Moody's Twin-Blade Razor
FiledThursday, 15th April 1880
PublishedTuesday, 15th June 1880
InventorCharles D. Moody
OwnerCharles B. Wilson
Safety razors with one or more blades arranged transversely to the handle of the drawing cut type, i.e. with the cutting edge of the blade arranged obliquely or curved to the handle
Performing Operations; Transporting
Hand Cutting Tools; Cutting; Severing
Hand-Held Cutting Tools Not Otherwise Provided For
Razors of the open or knife type; Safety razors or other shaving implements of the planing type; Hair-trimming devices involving a razor-blade; Equipment therefor
Razors of the open or knife type; Safety razors or other shaving implements of the planing type; Hair-trimming devices involving a razor-blade; Equipment therefor involving changeable blades
Safety razors with one or more blades arranged transversely to the handle
Parts not referenced in the text: None
Parts not referenced in the images: None
To all whom it may concern:
Be it known that I, Charles D. Moody, of St. Louis, Missouri, have made a new and useful Improvement in Razors, of which the following is a full, clear, and exact description, reference being had to the annexed drawings, making part of this specification, in which—
The same letters denote the same parts.
The present invention is an improvement in that class of razors wherein the blade is attached to a handle or plate that extends transversely from the blade. The construction referred to, however, is objectionable in this: the blade is arranged so that its longitudinal axis is exactly at right angles to the longitudinal axis of the handle, and in making the cut the blade has to be drawn directly side-wise.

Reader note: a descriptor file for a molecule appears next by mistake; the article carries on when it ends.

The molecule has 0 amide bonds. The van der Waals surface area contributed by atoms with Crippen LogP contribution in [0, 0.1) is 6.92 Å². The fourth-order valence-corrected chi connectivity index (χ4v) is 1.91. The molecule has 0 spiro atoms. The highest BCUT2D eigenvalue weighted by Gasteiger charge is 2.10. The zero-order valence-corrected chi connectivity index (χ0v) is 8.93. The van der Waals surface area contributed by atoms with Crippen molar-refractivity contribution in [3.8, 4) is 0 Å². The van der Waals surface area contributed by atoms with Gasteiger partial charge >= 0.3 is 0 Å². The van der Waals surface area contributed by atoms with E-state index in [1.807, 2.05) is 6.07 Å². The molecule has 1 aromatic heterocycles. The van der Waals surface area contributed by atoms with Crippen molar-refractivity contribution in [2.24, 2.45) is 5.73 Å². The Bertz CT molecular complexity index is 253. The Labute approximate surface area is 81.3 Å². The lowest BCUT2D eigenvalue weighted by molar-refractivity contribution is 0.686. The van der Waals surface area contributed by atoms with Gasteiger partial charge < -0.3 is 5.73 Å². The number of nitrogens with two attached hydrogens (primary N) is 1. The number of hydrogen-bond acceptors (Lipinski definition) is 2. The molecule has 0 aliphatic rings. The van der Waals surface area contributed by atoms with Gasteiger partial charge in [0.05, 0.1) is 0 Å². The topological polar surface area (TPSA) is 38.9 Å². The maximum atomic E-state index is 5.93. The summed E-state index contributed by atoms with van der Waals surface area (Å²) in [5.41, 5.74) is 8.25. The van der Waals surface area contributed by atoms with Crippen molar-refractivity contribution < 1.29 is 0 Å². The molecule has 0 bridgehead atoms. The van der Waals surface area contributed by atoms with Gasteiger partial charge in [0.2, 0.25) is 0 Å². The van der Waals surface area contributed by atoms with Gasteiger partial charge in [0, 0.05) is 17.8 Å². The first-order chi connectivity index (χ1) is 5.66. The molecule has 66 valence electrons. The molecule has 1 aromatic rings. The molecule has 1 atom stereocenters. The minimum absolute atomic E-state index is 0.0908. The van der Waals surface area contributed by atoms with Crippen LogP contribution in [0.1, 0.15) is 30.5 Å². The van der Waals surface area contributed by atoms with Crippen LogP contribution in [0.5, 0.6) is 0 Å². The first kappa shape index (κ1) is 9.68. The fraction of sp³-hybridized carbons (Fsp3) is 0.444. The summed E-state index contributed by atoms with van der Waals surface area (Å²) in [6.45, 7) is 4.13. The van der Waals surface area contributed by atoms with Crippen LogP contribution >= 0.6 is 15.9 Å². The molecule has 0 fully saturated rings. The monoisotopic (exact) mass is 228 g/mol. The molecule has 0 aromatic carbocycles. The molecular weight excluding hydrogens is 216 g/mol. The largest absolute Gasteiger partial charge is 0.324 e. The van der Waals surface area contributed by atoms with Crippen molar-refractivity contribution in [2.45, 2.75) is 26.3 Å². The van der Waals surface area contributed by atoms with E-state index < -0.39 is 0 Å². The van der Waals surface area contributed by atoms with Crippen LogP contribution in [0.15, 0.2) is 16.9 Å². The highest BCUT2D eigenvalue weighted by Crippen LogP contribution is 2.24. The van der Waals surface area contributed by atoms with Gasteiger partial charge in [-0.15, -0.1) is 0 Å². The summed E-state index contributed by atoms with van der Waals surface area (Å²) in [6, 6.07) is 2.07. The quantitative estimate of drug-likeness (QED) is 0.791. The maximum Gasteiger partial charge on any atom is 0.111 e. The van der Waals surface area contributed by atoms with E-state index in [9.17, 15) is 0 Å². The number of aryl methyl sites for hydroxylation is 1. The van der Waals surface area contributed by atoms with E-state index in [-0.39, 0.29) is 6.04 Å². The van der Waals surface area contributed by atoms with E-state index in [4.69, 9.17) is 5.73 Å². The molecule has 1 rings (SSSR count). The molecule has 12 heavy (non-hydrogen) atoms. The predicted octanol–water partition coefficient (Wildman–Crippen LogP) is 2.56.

To overcome this difficulty, and to enable a drawing-cut to be made, are the aim of the present improvement, which consists mainly in arranging the blade so that its longitudinal axis is inclined to that of the handle.
An additional feature of the improvement is inclining the blade both ways from the longitudinal axis of the handle—that is, in place of making the blade a continuous straight piece, it is made
The improvement is carried out as follows:
To hold the blades in the handle, the preferable mode is to upturn the end
In place of the arrangement shown in
In use the handle is held at the end
I am aware of the patents granted to J. Monks in England in 1874, and in the United States, July 30, 1878, and do not claim the invention described therein; but
What I do claim is—
The razor described, having the handle
C. D. MOODY.
Saml. S. Boyd,